Matthew, a recovering social democrat asks about voluntaryist land ownership
I’ve been learning about voluntaryism. It seems agreeable. As a Christian, I detest violence and I can see how statist principles are intertwined with violence. I’ve had to re-examine my “social democrat” beliefs. But I have some specific questions about land ownership.
Land is a finite resource necessary for sustenance, and no one chooses to be born. Should not each person have the right to some amount of land necessary to sustain himself? What right does a man have to simply claim land, beyond any conceivable need of his, while his neighbor is homeless? How is the right to own land as far as the eye can see greater than another individual’s right to life?
Further, as technology advances, the average person has less value to offer in exchange for the fruits of the land. It seems to me that each person should have a right to enough land to sustain himself. What is the voluntaryist perspective on this?
My approach to voluntaryist land ownership
Matthew’s questions assume two things…
- Some degree of statism might be necessary to improve on current land distribution or to prevent unfair allocations in a voluntaryist society
- Land ownership is the primary source of wealth
Let’s stress-test these assumptions.
How did land ownership begin?
Criminal warlords known as Dukes, Earls, and Kings once usurped all land ownership. They then extended this practice to the New World. The monarchs of Spain, France, and England granted vast tracts of already occupied land, in the Americas, to their political cronies. The United States Congress later assumed the same general ownership of all land. So…
How would voluntaryists have handled land allocation differently?
Something called the Homesteading Principle is the key to voluntaryist land ownership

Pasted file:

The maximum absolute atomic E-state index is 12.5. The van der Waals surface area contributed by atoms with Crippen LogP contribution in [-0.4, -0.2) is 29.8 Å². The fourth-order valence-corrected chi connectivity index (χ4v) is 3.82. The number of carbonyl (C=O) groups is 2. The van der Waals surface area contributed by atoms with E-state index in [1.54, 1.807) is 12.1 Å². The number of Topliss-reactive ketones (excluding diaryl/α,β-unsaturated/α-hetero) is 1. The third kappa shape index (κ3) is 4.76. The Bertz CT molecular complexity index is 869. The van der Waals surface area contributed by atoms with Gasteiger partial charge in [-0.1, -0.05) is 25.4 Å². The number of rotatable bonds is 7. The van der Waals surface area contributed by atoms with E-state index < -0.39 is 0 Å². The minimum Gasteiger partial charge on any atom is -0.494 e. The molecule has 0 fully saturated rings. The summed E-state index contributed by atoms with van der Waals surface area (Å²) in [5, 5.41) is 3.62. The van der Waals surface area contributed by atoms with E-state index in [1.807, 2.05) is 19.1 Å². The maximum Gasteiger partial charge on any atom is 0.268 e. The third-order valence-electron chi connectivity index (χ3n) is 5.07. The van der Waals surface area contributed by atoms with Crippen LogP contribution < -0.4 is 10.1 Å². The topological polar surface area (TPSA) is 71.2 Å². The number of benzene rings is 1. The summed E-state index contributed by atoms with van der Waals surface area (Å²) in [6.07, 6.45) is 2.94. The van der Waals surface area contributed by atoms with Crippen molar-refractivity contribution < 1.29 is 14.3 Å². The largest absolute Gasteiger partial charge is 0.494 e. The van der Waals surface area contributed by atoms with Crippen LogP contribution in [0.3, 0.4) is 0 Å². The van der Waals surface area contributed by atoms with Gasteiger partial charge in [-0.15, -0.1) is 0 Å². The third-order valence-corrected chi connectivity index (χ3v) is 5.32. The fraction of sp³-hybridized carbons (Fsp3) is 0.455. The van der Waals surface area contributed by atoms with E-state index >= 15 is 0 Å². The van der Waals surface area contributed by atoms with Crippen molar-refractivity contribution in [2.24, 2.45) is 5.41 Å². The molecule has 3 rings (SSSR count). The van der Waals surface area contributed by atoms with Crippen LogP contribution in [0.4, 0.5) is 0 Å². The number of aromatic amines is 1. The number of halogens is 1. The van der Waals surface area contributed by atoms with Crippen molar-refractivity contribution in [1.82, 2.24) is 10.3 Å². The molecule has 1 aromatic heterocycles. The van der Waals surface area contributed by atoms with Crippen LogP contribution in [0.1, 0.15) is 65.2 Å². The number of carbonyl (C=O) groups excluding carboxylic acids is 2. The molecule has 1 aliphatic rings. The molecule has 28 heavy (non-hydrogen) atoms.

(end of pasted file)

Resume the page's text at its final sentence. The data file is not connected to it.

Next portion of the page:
Voluntaryists assume that land starts out being owned by no one. Neither Kings nor congresses nor individuals can simply presume to own land. How then can ownership be established?
If you clear forests, construct a dwelling and barns, build fences, plow land, plant crops, and create cisterns, water wells, and irrigation channels, then you have added value to the land. This arguably gives you ownership and control over the small slice of territory that you have improved. This is the Homesteading Principle of land ownership.
Please notice that this approach to land ownership is inherently self-limiting. While Kings and Queens could empower one person to own millions of acres with the stroke of a pen, the Homesteading Principle limits individual ownership to the amount of land one person can improve through his or her own efforts. This does not preclude the assembly of larger combinations of land through later sales, but it does create a front-end brake on land monopolization. In other words…
The statist approach employed by Kings and congresses fosters land aggregation while the voluntaryist approach retards it. Voluntaryist land ownership leads to wider wealth distribution.
How would voluntaryist land ownership handle squatters?
What if someone decides to squat on land you claim to own under the Homesteading Principle? How will you defend your claim?
You could use a gun to remove the squatters, but the violent approach could go against you. Even if you prevail, your actions might be called into question. You would have to hope that a jury would agree that you acted in reasonable self-defense. This danger suggests that it would be better to simply take the squatter to court, but that has risks too. The verdict could go against you. This is why entrepreneurs created title insurance. That way, if you lose a contested ownership claim your loss will be compensated.